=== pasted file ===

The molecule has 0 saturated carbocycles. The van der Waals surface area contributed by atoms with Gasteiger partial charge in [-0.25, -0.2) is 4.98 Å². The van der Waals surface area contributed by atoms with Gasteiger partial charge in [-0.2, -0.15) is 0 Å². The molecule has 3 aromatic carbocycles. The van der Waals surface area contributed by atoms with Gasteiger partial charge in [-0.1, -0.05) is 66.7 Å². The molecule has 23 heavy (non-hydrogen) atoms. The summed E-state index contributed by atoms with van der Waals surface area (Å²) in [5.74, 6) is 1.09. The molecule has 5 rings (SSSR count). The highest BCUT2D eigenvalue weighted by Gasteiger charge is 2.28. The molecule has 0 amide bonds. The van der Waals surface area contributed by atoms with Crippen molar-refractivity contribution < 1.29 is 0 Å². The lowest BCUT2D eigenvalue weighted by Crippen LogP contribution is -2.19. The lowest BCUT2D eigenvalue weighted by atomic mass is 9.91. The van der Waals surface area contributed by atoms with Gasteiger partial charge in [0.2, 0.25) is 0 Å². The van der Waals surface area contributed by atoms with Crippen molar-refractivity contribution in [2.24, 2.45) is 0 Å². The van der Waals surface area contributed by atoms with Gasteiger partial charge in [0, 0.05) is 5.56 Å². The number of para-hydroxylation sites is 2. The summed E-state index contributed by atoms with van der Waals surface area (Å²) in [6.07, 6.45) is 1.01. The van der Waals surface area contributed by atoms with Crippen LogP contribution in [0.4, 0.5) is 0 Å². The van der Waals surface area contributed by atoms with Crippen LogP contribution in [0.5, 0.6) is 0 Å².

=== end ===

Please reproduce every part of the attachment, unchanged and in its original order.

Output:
The molecule has 0 saturated carbocycles. The van der Waals surface area contributed by atoms with Gasteiger partial charge in [-0.25, -0.2) is 4.98 Å². The van der Waals surface area contributed by atoms with Gasteiger partial charge in [-0.2, -0.15) is 0 Å². The molecule has 3 aromatic carbocycles. The van der Waals surface area contributed by atoms with Gasteiger partial charge in [-0.1, -0.05) is 66.7 Å². The molecule has 23 heavy (non-hydrogen) atoms. The summed E-state index contributed by atoms with van der Waals surface area (Å²) in [5.74, 6) is 1.09. The molecule has 5 rings (SSSR count). The highest BCUT2D eigenvalue weighted by Gasteiger charge is 2.28. The molecule has 0 amide bonds. The van der Waals surface area contributed by atoms with Crippen molar-refractivity contribution < 1.29 is 0 Å². The lowest BCUT2D eigenvalue weighted by Crippen LogP contribution is -2.19. The lowest BCUT2D eigenvalue weighted by atomic mass is 9.91. The van der Waals surface area contributed by atoms with Gasteiger partial charge in [0.2, 0.25) is 0 Å². The van der Waals surface area contributed by atoms with Crippen molar-refractivity contribution in [2.24, 2.45) is 0 Å². The van der Waals surface area contributed by atoms with Gasteiger partial charge in [0, 0.05) is 5.56 Å². The number of para-hydroxylation sites is 2. The summed E-state index contributed by atoms with van der Waals surface area (Å²) in [6.07, 6.45) is 1.01. The van der Waals surface area contributed by atoms with Crippen LogP contribution in [0.4, 0.5) is 0 Å². The van der Waals surface area contributed by atoms with Crippen LogP contribution in [0.5, 0.6) is 0 Å².